Guided Trips

FISHING REPORT AND SYNOPSIS: 12/4/2018

After a brief warmup and another borderline high water event, the streams of the Smokies are once again receding and getting cold. The spawn is winding down for the year so please avoid walking in/around gravel areas in the tailouts of pools and riffles. Those eggs need to survive for another generation to be born. When temperatures rise a few degrees, trout will become active and eat nymphs and streamers well. On cold days, don't expect too much although you might find a large post spawn brown trout.

The tailwaters are all flowing high and keeping us mostly limited to streamers. The Clinch might offer some high water nymphing, especially once they start to dial back the flows. Unfortunately it will be at least another couple of weeks before that happens it seems. The Caney Fork is fishing ok on high water but nothing to write home about. I floated last week and we did not do particularly well. We did find a bunch of crappie which seemed unusual at best. The good news? Water temperatures here are coming down and Center Hill Lake surface temperatures are falling rapidly as well. Shad kills should be in our future for sometime this month and of course January and February and perhaps later into the spring. This fishing is very inconsistent day to day, but when you hit it right you might have the best fishing of your life.

Musky streams are up and down with the rains. We hope to get in a few musky floats soon. As always, check back here for updates as conditions change.

Photo of the Month: Fall on the Tellico

Photo of the Month: Fall on the Tellico

Friday, January 29, 2010

Force Feeding


Sometimes you have to hit a fish in the nose to get it to eat....literally. A couple of weekends ago I was fishing in the Smokies with a couple of fishing buddies, Joe and Caleb. Joe was fishing a nice flat run while I spotted from on top of the bank. In the back, a brown aggressively chased his offering but wouldn't quite eat. After a couple of repeat performances, the fish finally saw him and moved into the middle of the stream where it sat motionless on the bottom.

Not wanting to bother with a fish that was only eleven or twelve inches, Joe worked on upstream. I continued to watch the fish. Finally it occurred to me that the fish would probably eat if I could just force feed it. I grabbed my fly rod which had a weighted wooly bugger and crept into position. The first several casts drifted close but there was little interest from the fish. Once it gave a half-hearted glance at the fly drifting by but that was it.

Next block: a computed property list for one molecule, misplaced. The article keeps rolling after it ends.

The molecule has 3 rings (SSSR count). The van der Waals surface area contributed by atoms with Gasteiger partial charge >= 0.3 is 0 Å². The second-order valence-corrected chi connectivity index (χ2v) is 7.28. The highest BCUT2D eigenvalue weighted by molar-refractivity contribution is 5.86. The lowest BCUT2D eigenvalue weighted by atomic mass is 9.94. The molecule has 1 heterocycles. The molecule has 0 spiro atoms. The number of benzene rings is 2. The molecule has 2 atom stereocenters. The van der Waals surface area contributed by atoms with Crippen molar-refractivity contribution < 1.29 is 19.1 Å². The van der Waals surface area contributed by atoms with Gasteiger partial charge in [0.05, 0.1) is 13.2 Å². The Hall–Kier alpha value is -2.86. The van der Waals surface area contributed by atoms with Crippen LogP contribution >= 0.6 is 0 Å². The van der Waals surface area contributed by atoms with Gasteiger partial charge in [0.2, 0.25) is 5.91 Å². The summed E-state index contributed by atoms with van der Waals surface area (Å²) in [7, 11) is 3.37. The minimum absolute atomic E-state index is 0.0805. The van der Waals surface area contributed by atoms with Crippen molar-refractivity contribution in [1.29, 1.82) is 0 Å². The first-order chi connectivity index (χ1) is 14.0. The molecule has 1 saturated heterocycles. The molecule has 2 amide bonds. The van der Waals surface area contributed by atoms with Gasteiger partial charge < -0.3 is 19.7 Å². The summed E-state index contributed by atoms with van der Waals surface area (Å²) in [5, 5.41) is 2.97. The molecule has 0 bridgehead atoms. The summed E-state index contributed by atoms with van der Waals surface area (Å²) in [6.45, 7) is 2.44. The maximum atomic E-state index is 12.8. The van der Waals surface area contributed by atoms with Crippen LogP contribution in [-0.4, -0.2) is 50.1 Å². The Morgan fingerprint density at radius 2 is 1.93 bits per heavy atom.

I couldn't shake the feeling that the fish would eat and decided to try and drift the fly directly into the fish. A couple of casts later, the fly was drifting perfectly and a well-timed mend set up the final drift. Suddenly the fly seemed to disappear into the fish, and I set the hook hard. I can't say that I actually saw the fish open its mouth, but I did notice the fly just seemed to vanish with the fish being the only likely culprit. After a brief but lively battle, I brought the fish to hand and Joe came back downstream to snap a couple of pictures for me. It definitely wasn't the largest fish I've ever landed but it was one of the more satisfying. I believe it was the first time I ever force fed a fish intentionally without having it ever move to take the fly...

6 comments:

  1. Anonymous10:28 AM

    Makes me think of the salmon swing where fish are snagged in the mouth. I've fished all over and I'm not sure anything tops the satisfaction of catching browns in the Park. Good work.

    ReplyDelete
  2. Ok, Mr. Knapp, So i was sitting here trying to figure out what the exact definition of an intelligent comment was. The definition of intelligence is the ability to acquire and apply knowledge. So I read your blog and came to the conclusion that you spend an excessive amount of time upended in a runnel with your fly fishing rod! And that you have a passion (if in case no one noticed) beyond the definition of passion for fish and fishing. So this is my intelligent denouement. Hope you enjoyed, and please come again when you can't stay so long! JK
    Elise

    ReplyDelete
  3. Elise, glad you had time to check out my blog. Hope you are having a good break!

    ReplyDelete
  4. David - Stumbled upon your blog and glad I did. Looks like you fish some beautiful water. I've "following" your blog and will add it to my blogroll. Feel free to do the same (although you don't have to). Look forward to reading about your future outings.

    ReplyDelete
  5. Reuben Hall11:00 AM

    Knapp, this is what I learned from this post.
    Fishing takes a lot of patience, the kind that I wish I had. Especially when it is necessary to creep up on a fish, and then with some potency stuff the fly into its mouth: Patience is a virtue. Now I understand that fishermen have a great deal of patience not only with fish but also with anything else that requires it!!
    And as for an intelligent elucidation, I hope this qualifies.
    Reuben

    ReplyDelete
  6. Troutrageous, thanks for checking out my blog and thanks for the link. I added one to your blog.

    Reuben, patience is definitely a virtue...in fishing as well as teaching...hahaha.

    ReplyDelete

Newsletter

Subscribe to the Trout Zone Anglers Newsletter!

* indicates required